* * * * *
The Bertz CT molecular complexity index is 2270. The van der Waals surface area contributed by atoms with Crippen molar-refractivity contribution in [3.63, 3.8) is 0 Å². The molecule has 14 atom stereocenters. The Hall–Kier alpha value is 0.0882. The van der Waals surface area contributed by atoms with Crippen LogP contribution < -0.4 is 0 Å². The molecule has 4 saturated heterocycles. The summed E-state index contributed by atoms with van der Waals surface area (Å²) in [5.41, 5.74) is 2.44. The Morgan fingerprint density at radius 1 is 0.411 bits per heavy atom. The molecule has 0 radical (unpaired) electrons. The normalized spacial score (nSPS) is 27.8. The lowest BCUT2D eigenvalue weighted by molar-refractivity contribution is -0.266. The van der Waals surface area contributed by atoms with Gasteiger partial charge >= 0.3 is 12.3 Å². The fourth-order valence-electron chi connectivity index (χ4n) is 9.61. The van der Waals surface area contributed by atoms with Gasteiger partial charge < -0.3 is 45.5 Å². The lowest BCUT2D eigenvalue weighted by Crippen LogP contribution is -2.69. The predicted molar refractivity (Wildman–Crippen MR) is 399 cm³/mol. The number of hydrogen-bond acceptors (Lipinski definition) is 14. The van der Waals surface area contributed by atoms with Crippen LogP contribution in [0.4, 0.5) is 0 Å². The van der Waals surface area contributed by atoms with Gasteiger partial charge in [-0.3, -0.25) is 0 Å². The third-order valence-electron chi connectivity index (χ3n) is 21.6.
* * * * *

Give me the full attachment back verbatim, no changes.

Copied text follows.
The Bertz CT molecular complexity index is 2270. The van der Waals surface area contributed by atoms with Crippen molar-refractivity contribution in [3.63, 3.8) is 0 Å². The molecule has 14 atom stereocenters. The Hall–Kier alpha value is 0.0882. The van der Waals surface area contributed by atoms with Crippen LogP contribution < -0.4 is 0 Å². The molecule has 4 saturated heterocycles. The summed E-state index contributed by atoms with van der Waals surface area (Å²) in [5.41, 5.74) is 2.44. The Morgan fingerprint density at radius 1 is 0.411 bits per heavy atom. The molecule has 0 radical (unpaired) electrons. The normalized spacial score (nSPS) is 27.8. The lowest BCUT2D eigenvalue weighted by molar-refractivity contribution is -0.266. The van der Waals surface area contributed by atoms with Gasteiger partial charge >= 0.3 is 12.3 Å². The fourth-order valence-electron chi connectivity index (χ4n) is 9.61. The van der Waals surface area contributed by atoms with Gasteiger partial charge < -0.3 is 45.5 Å². The lowest BCUT2D eigenvalue weighted by Crippen LogP contribution is -2.69. The predicted molar refractivity (Wildman–Crippen MR) is 399 cm³/mol. The number of hydrogen-bond acceptors (Lipinski definition) is 14. The van der Waals surface area contributed by atoms with Crippen LogP contribution in [0.4, 0.5) is 0 Å². The van der Waals surface area contributed by atoms with Gasteiger partial charge in [-0.3, -0.25) is 0 Å². The third-order valence-electron chi connectivity index (χ3n) is 21.6.